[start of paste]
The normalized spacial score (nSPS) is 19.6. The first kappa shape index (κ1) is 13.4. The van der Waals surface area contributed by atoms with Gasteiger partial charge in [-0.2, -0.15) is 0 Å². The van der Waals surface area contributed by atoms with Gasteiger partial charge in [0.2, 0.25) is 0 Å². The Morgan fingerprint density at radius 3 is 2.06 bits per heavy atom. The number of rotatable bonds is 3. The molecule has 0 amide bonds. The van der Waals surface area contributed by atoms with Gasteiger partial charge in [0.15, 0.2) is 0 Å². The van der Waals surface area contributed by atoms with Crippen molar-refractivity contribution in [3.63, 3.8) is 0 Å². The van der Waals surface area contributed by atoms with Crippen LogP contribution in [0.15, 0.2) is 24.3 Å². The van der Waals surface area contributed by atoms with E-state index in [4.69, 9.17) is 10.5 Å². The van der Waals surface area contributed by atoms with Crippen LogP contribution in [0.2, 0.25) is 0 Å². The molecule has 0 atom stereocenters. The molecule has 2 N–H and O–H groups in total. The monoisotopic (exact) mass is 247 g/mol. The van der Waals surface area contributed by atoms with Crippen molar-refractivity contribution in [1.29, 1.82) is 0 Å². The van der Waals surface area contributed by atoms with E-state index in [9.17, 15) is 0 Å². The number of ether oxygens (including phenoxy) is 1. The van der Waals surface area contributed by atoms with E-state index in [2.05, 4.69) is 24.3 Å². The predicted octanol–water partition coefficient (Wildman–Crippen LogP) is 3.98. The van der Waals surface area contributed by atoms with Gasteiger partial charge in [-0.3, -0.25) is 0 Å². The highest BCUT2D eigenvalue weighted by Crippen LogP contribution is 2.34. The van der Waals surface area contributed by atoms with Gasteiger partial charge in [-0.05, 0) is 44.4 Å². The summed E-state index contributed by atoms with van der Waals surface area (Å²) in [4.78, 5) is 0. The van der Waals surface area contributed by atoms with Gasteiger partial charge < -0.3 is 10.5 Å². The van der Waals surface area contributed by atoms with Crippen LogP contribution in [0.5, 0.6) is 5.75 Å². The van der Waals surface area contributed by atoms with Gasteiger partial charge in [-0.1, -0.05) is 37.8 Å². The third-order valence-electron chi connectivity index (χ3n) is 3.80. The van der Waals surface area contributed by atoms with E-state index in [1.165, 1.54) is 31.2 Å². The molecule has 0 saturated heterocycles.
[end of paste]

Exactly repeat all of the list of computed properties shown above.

The normalized spacial score (nSPS) is 19.6. The first kappa shape index (κ1) is 13.4. The van der Waals surface area contributed by atoms with Gasteiger partial charge in [-0.2, -0.15) is 0 Å². The van der Waals surface area contributed by atoms with Gasteiger partial charge in [0.2, 0.25) is 0 Å². The Morgan fingerprint density at radius 3 is 2.06 bits per heavy atom. The number of rotatable bonds is 3. The molecule has 0 amide bonds. The van der Waals surface area contributed by atoms with Gasteiger partial charge in [0.15, 0.2) is 0 Å². The van der Waals surface area contributed by atoms with Crippen molar-refractivity contribution in [3.63, 3.8) is 0 Å². The van der Waals surface area contributed by atoms with Crippen LogP contribution in [0.15, 0.2) is 24.3 Å². The van der Waals surface area contributed by atoms with E-state index in [4.69, 9.17) is 10.5 Å². The van der Waals surface area contributed by atoms with Crippen LogP contribution in [0.2, 0.25) is 0 Å². The molecule has 0 atom stereocenters. The molecule has 2 N–H and O–H groups in total. The monoisotopic (exact) mass is 247 g/mol. The van der Waals surface area contributed by atoms with Crippen molar-refractivity contribution in [1.29, 1.82) is 0 Å². The van der Waals surface area contributed by atoms with E-state index in [9.17, 15) is 0 Å². The number of ether oxygens (including phenoxy) is 1. The van der Waals surface area contributed by atoms with E-state index in [2.05, 4.69) is 24.3 Å². The predicted octanol–water partition coefficient (Wildman–Crippen LogP) is 3.98. The van der Waals surface area contributed by atoms with Gasteiger partial charge in [-0.3, -0.25) is 0 Å². The highest BCUT2D eigenvalue weighted by Crippen LogP contribution is 2.34. The van der Waals surface area contributed by atoms with Gasteiger partial charge in [-0.05, 0) is 44.4 Å². The summed E-state index contributed by atoms with van der Waals surface area (Å²) in [4.78, 5) is 0. The van der Waals surface area contributed by atoms with Gasteiger partial charge < -0.3 is 10.5 Å². The van der Waals surface area contributed by atoms with Crippen LogP contribution in [0.5, 0.6) is 5.75 Å². The van der Waals surface area contributed by atoms with Gasteiger partial charge in [-0.1, -0.05) is 37.8 Å². The third-order valence-electron chi connectivity index (χ3n) is 3.80. The van der Waals surface area contributed by atoms with E-state index in [1.165, 1.54) is 31.2 Å². The molecule has 0 saturated heterocycles.